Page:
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State v. Roy

Superior Court of Delaware

June 17, 2019

STATE OF DELAWARE
v.
KEVIN A. ROY, Defendant.

          Submitted: June 3, 2019

         Upon Defendant's Motion for Correction of Sentence DENIED.

          Kevin A. Roy, pro se, Smyrna, DE.

          Cari A. Chapman, Esquire, Deputy Attorney General, Department of Justice, 820 N. French St., Wilmington, Delaware, Attorney for the State.

          ORDER

          FERRIS W. WHARTON, J.

         This 17th day of June, 2019, upon consideration of Defendant's Motion for Correction of Sentence and the record in this matter, it appears to the Court that:

         1. Defendant Kevin A. Roy ("Roy") was indicted by the Grand Jury on the charges of Murder First Degree, Possession of a Firearm During the Commission of a Felony ("PFDCF") (two counts), Possession of a Deadly Weapon by a Person Prohibited ("PDWBPP"), Attempted Delivery of Cocaine and Conspiracy Second Degree.[1] On February 6, 2006, Roy pled guilty to Manslaughter and one count of PFDCF.[2] He was sentenced to a total of 35 years of incarceration suspended after 30 years of incarceration, followed by decreasing levels of supervision.[3] Roy's 2008 appeal from the Court's 2006 sentencing order was dismissed as untimely.[4]

         2. Roy has filed three Motions for Postconviction Relief ("PCR"), all of which were either denied or summarily dismissed.

         3. Roy filed this Motion for Correction of Sentence on June 3, 2019.[5] The motion alleges that in imposing a 10 year mandatory sentence for PFDCF the sentencing judge improperly considered his juvenile adjudication of robbery to enhance his sentence in violation of his rights under the 8th and 14th Amendments because he was not convicted in a criminal proceeding of robbery, but, rather, was adjudicated delinquent in a Family Court civil proceeding.[6]

         4. Pursuant to Superior Court Criminal Rule 35(a), "The Court may correct an illegal sentence at any time and may correct a sentence imposed in an illegal manner within the time provided herein for the reduction of sentence." The time period for requesting a reduction of sentence is 90 days after sentence is imposed.[7] The Court treats this motion as one alleging an illegal sentence since it alleges a constitutional violation and is otherwise outside of the time limit for requesting a reduction of sentence. "Relief under Rule 35(a) is available 'when the sentence imposed exceeds the statutorily-authorized limits, [or] violates the Double Jeopardy Clause...'"[8] A sentence may also be illegal if it is ambiguous as to the time and manner in which it is to be served, internally contradictory, lacks a statutorily required term, is uncertain as to its substance, or is not one which the judgment of conviction authorizes.[9]

         5. Roy alleges that SENT AC guidelines prohibited the sentencing judge from enhancing his sentence based on his juvenile adjudication. He argues that, not only was this enhancement improper, but it violated his due process rights. Roy also alleges that the judge who sentenced him was limited to considering only criminal acts that would have subjected him to prosecution in the Superior Court, and not his juvenile adjudication of delinquency.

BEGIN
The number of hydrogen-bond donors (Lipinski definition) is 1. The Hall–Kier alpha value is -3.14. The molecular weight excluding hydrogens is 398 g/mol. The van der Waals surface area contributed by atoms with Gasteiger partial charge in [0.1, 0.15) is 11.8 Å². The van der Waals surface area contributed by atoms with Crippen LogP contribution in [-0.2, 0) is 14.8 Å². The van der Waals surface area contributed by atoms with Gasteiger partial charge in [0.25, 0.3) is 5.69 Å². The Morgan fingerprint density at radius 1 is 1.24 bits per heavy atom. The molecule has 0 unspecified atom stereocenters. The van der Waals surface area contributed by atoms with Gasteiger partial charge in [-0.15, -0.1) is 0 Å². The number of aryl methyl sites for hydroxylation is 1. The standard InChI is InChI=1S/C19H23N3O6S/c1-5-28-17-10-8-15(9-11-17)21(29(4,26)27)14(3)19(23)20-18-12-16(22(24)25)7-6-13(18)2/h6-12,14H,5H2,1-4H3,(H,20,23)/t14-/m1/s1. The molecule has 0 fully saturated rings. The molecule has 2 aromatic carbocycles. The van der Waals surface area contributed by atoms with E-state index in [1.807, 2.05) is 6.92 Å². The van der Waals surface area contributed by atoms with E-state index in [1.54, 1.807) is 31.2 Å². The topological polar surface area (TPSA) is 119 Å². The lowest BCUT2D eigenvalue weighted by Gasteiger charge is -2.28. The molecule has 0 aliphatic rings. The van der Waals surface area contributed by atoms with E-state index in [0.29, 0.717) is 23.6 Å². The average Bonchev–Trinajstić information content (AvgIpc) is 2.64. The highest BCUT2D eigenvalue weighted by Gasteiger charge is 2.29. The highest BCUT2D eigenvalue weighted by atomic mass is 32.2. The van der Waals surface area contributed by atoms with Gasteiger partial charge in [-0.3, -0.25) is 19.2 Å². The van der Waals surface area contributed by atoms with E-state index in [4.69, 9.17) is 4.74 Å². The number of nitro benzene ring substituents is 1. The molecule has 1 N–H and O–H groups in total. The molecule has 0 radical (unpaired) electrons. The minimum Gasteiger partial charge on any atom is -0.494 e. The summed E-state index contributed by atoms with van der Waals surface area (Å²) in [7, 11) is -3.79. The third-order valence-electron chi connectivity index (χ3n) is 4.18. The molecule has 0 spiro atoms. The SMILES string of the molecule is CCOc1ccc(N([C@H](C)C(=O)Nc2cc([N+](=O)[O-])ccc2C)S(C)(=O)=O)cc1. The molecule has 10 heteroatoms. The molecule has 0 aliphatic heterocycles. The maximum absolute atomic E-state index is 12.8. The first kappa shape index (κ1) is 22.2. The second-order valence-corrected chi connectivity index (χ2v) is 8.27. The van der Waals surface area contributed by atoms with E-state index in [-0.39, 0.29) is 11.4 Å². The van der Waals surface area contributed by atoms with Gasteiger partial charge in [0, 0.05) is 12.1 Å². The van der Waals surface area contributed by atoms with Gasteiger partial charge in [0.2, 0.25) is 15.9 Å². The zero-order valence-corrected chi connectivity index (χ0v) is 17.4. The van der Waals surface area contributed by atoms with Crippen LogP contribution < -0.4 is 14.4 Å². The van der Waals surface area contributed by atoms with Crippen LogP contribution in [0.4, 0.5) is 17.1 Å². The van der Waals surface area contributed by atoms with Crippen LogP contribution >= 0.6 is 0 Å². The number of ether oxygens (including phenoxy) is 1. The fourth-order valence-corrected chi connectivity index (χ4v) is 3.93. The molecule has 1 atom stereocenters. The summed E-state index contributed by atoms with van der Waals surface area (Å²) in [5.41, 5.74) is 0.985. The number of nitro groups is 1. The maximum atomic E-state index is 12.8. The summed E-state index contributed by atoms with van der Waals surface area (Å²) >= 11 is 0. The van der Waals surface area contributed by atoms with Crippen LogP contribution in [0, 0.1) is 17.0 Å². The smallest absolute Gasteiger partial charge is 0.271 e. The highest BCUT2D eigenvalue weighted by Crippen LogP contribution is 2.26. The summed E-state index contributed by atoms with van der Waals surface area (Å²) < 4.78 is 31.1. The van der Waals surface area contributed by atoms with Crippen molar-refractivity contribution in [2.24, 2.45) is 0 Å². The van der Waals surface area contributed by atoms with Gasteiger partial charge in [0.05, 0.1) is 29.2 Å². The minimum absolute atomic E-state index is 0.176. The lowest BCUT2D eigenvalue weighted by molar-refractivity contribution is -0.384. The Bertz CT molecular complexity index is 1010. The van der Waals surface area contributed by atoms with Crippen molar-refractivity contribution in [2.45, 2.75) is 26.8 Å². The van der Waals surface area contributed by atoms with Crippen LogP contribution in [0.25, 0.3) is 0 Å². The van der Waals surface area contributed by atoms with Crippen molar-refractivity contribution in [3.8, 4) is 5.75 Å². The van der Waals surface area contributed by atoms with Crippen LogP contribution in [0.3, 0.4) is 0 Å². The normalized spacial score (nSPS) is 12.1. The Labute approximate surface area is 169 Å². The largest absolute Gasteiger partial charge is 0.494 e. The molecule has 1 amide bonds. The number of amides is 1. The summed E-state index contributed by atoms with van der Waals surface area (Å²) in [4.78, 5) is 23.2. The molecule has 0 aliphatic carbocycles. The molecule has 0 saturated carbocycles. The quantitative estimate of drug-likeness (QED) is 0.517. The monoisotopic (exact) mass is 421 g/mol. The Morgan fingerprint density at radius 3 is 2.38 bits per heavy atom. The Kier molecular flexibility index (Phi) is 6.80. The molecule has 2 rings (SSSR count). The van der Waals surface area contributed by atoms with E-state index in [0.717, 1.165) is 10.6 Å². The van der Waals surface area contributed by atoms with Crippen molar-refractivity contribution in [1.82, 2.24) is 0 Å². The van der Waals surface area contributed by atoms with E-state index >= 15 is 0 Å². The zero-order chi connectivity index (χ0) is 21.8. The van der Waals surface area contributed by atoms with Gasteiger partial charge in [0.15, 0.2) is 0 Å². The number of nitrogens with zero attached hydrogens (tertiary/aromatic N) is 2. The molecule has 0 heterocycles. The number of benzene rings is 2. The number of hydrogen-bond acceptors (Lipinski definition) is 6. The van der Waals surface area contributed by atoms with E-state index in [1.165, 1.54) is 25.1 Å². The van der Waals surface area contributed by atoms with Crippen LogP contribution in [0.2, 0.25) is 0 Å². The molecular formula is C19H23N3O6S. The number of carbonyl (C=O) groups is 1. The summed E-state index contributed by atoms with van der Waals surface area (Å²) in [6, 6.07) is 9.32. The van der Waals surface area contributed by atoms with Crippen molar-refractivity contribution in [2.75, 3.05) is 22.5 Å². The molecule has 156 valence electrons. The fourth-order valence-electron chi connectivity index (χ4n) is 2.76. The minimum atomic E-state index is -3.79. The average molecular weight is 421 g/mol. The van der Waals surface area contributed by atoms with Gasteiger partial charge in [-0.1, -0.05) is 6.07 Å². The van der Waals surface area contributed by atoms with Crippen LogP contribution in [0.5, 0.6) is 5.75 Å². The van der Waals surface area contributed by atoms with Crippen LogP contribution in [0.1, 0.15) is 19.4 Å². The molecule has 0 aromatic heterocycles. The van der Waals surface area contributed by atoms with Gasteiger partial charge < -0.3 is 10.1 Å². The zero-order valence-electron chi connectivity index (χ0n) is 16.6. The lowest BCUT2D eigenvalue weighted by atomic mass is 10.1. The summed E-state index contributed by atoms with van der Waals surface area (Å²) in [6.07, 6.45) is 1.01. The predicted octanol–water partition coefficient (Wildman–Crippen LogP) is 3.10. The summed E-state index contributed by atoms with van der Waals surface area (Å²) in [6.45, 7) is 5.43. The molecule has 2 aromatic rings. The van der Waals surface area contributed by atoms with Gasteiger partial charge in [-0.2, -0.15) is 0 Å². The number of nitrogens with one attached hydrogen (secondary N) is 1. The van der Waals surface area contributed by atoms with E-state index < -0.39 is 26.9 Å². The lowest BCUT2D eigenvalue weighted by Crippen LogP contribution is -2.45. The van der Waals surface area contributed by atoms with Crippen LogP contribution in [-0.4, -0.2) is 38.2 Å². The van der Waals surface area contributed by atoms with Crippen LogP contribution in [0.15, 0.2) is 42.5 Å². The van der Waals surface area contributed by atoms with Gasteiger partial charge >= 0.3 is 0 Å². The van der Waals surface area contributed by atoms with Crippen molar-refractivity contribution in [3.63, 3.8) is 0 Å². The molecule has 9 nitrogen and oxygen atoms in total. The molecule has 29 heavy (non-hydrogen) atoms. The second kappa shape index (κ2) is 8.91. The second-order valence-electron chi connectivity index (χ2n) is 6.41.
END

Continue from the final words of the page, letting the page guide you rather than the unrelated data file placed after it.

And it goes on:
6. In the context of Roy's motion, it is helpful to understand what an "enhanced" sentence is and what a "mandatory" sentence is. As the Court understands Roy's motion, he alleges that his sentence was "enhanced" in that it exceeded the SENT AC recommended sentence. A sentence imposed for PFDCF is not subject to suspension, nor is someone sentenced for PFDCF eligible for good time, parole, or probation.[10] It that sense, any sentence for PFDCF is "mandatory."[11] But not all such sentences are "minimum mandatory" sentences. There is a three year "minimum" sentence for any violation of 11 Del. C. § 1447A, [12] and a five year "minimum" sentence for defendants who have been twice previously convicted of a felony.[13] Those sentences are then "minimum mandatory" sentences. Thus, Roy's 10-year sentence for PFDCF is a "mandatory" sentence, but not a "minimum mandatory" sentence.[14] While he claims that the sentencing judge improperly considered his juvenile adjudication of delinquency to "enhance" his sentence above SENTAC guidelines, he does not claim that the sentencing judge considered that adjudication to impose a statutorily mandated "enhanced" minimum mandatory sentence.

          7. Turning to the motion, Roy's 10 year sentence on the PFDCF charge is clearly within the permissible sentencing range of three to twenty-five years.[15]Accordingly, it is not an illegal sentence subject to correction.[16] Further, Roy misunderstands the force of the SENT AC guidelines. Citing Siple v. State, [17] the SENT AC Benchbook states, "However, it should be noted that Delaware's sentencing guidelines are voluntary, non-binding, and as such, in the absence of constitutional violations, are not generally subject to appeal."[18] Thus, Roy's argument that the SENTAC guidelines prohibited an enhancement of his sentence outside of the guidelines is without merit. Finally, there is no constitutional or other legal bar to the sentencing judge considering the behavior that resulted in Roy's adjudication of delinquency for robbery in determining an appropriate sentence in this case.

         THEREFORE, Roy's Motion for Correction of ...


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